Free Will and Washington DC Both Disappearing, The Research Project, Week Forty Five, Vermont

On the shores of Lake Champlain sits Vermont’s flagship institution of higher learning, the University of Vermont, which was founded in 1791 in Burlington.

One would think the initials for the University of Vermont would be UV but instead the school goes by the initials UVM, which stands for Universitas Viridis Montis, Latin for “University of the Green Mountains”.

Researchers at UVM have discovered that Washington, DC is sinking, not in the sense that we normally think of, morally and ethically, but in the sense of…literally. Based on their measurements, our nation’s capitol could sink by as much as six inches or more in the next 100 years. This, in combination with rising sea levels, could add to the problems that our country’s seat of power has to deal with.

As we learn more and more about the human brain is the concept of free will going to disappear? That is a question being posed by a philosophy professor at UVM. If all the parts of our brains are mapped out to the extent that we know exactly how a person will act in any situation, what becomes of free will? When we had very little understanding of the human brain the actions we did not understand were attributed to the mysterious concept of free will. This kind of research is what makes philosophy so appealing to me.

Another research team at UVM has found a way to improve the way students learn geometry by incorporating physical movement into their lessons.  The team engaged third- and fourth-grade students in a series of tasks that involved moving their arms to form angles projected on a large Kinect screen.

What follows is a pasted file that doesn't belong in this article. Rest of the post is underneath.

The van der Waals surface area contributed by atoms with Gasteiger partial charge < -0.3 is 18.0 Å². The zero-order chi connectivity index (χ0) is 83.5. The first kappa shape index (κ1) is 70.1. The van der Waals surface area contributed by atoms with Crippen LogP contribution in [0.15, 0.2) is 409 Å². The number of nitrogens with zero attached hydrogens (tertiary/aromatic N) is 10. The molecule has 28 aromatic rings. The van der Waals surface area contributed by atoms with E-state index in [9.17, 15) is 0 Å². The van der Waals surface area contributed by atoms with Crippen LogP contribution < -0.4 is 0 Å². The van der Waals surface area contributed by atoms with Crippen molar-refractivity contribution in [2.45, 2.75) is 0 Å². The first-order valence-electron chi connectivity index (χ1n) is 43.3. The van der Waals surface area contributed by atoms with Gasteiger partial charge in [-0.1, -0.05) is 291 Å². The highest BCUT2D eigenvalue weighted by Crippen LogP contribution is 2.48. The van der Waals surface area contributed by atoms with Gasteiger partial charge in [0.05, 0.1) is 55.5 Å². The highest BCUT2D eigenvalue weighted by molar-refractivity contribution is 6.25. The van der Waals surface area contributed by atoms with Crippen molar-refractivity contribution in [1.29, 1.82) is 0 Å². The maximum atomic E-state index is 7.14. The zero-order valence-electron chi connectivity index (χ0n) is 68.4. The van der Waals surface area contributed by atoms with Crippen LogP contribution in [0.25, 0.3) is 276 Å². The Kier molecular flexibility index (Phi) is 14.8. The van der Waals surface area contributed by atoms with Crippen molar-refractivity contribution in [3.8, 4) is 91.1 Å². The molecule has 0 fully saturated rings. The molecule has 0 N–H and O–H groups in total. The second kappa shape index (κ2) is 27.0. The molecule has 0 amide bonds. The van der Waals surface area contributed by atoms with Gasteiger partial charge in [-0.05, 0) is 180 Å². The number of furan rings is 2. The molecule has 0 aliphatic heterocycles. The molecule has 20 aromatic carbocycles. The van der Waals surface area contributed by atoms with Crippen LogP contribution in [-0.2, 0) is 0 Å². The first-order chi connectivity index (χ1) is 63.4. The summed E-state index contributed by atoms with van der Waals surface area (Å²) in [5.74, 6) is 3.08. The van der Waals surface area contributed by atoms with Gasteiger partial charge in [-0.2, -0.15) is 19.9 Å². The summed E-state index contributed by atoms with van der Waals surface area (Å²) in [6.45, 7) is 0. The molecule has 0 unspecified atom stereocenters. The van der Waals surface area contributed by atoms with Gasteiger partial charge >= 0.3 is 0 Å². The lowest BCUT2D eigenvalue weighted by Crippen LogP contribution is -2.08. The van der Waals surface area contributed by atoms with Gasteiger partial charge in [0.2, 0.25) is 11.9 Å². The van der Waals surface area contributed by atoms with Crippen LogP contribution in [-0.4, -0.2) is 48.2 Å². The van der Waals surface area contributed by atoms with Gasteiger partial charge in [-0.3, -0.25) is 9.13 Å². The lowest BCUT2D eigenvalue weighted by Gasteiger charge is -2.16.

Sometimes it’s just fun to study things without knowing if they will ever have any practical applications. That is the case with a physicist at UV who is studying liquid helium. Apparently liquid helium is a superfluid that has no friction; once it is set in motion it keeps moving for months. Who knows what such a substance could be used for?

The difference between winning a ski race and coming in second is often just hundredths of a second. Thus, skiers look for any way to gain an advantage over their competitors. A student researcher at UVM, who also happens to be a world-class skier, is developing a way to test the stiffness, bending, damping and vibration of skis so skiers can be confident they are using the best skis in any given race.

Some of the green mountains near UVM

University of Vermont

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